Joseph Joyner stood on Alexandria's King Street yesterday, scowling at a parking meter.

"It's hot, it's crowded and these parking meters are the pits -- P.I.T.S.," said Joyner, an Air Force officer from South Dakota. "Here, you get 20 minutes for a quarter. In Rapid City you get an hour for a nickel. I just hate these things."

Joyner is not alone. Treated with derision by millions of motorists who consider them the mechanical equivalent of a gnat, the parking meter, one of America's least loved institutions, turns 50 today.

Although American manufacturers have shipped meters around the world -- they are now used in 41 countries on six continents -- today's is a golden jubilee that few will cherish.

"I live my life in 20-minute cycles," said Phyllis Alexander, who works and parks in the District, which many officials say is the most efficiently metered city in the nation.

"I carry quarters with me everywhere I go. I guess it's one of those necessary evils."

Created in an effort to control the rapidly growing number of cars and trucks that were rolling down America's Main streets in the mid-1930s, the first working parking meter was installed in downtown Oklahoma City on July 16, 1935.

It was not welcome and it was not understood. There were court battles charging that it was un-American to make a person pay to park. And in Oklahoma, a rancher dropped a nickel in the slot and tied up his horse.

The years just after World War II, when auto makers where turning out their wares out at record rates and cities were spreading across America, was the meter's golden age.

Today there are more than 2 million meters in use, eating coins in hundreds of cities. And what first seemed like a fine way to clear congested streets has turned into a prime revenue raiser in many communities.

"We expect our meters to bring in $9 million this year," said Thomas Durkin, assistant chief of parking services for the District government. "As far as cost-benefit goes, they are pretty tough to beat."

The average District meter is a productive machine, bringing in $2.75 a day, $55 a month and $680 a year, according to the Department of Public Works. "As employes, they're ideal," said Durkin. "You know the strong, silent type. They don't talk back and they are solid, steady and dependable."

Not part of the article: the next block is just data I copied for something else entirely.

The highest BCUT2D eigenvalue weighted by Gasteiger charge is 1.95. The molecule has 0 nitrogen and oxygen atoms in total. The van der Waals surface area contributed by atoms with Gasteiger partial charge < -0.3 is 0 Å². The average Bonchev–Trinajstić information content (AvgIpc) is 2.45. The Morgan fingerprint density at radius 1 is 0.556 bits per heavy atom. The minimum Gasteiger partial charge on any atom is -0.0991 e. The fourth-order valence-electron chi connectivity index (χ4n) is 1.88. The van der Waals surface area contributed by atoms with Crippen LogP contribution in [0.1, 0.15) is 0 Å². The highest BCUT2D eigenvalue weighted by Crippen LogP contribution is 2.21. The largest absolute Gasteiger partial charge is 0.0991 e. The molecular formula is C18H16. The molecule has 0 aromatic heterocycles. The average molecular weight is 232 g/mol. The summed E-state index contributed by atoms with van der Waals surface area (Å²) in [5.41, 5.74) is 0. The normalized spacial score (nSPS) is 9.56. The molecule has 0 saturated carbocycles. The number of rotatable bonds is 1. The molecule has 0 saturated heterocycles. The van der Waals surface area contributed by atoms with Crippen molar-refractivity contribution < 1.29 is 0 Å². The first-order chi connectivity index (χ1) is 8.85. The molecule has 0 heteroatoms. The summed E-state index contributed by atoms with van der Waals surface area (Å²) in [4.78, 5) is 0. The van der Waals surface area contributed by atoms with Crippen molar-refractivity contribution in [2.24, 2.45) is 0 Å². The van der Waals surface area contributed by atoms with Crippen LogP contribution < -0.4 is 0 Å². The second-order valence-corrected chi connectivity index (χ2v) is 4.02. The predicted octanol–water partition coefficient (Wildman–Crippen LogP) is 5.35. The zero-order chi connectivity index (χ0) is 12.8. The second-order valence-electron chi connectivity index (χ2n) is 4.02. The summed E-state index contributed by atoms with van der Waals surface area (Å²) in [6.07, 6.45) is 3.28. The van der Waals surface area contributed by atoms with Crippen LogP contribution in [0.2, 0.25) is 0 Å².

The District was one of the first U.S. cities to use parking meters, beginning in 1938. Today, the District has about 13,000 meters and Durkin expects to add 2,000 during the next two years, as new developments and restoration bring more motorists into the city. At about $200 a meter, they quickly pay their way. New York City, with 65,000 meters bringing in $30 million a year, leads the nation in revenues.

Like the much sought after nickel cup of coffee, finding a cheap meter these days -- if you can find one at all -- is not easy. District parking at a meter cost a nickel an hour in 1954, a dime an hour in 1964, 40 cents an hour in 1974, and by last year had risen to 75 cents an hour.

Pittsburgh is the nation's most expensive meter market, charging $2 per hour, according to Parking Professional Magazine.

"Even the most expensive meter prices are a bargain," said Michael J. Burns, president of Duncan Industries, the Rolling Meadows, Ill., company that says it makes two-thirds of all meters now ticking, "if you compared it with what you would have to pay in a garage."

But is the meter an idea whose time has passed?

Not at all, says Burns. "We are opening a whole new market in Asia and the developing world. Hong Kong, which had 100 meters five years ago, has 20,000 today. I envision electronic meters and meters that will erase any time remaining as soon as somebody drives away. Where there are cars there are going to be meters. And there are still plenty of cars."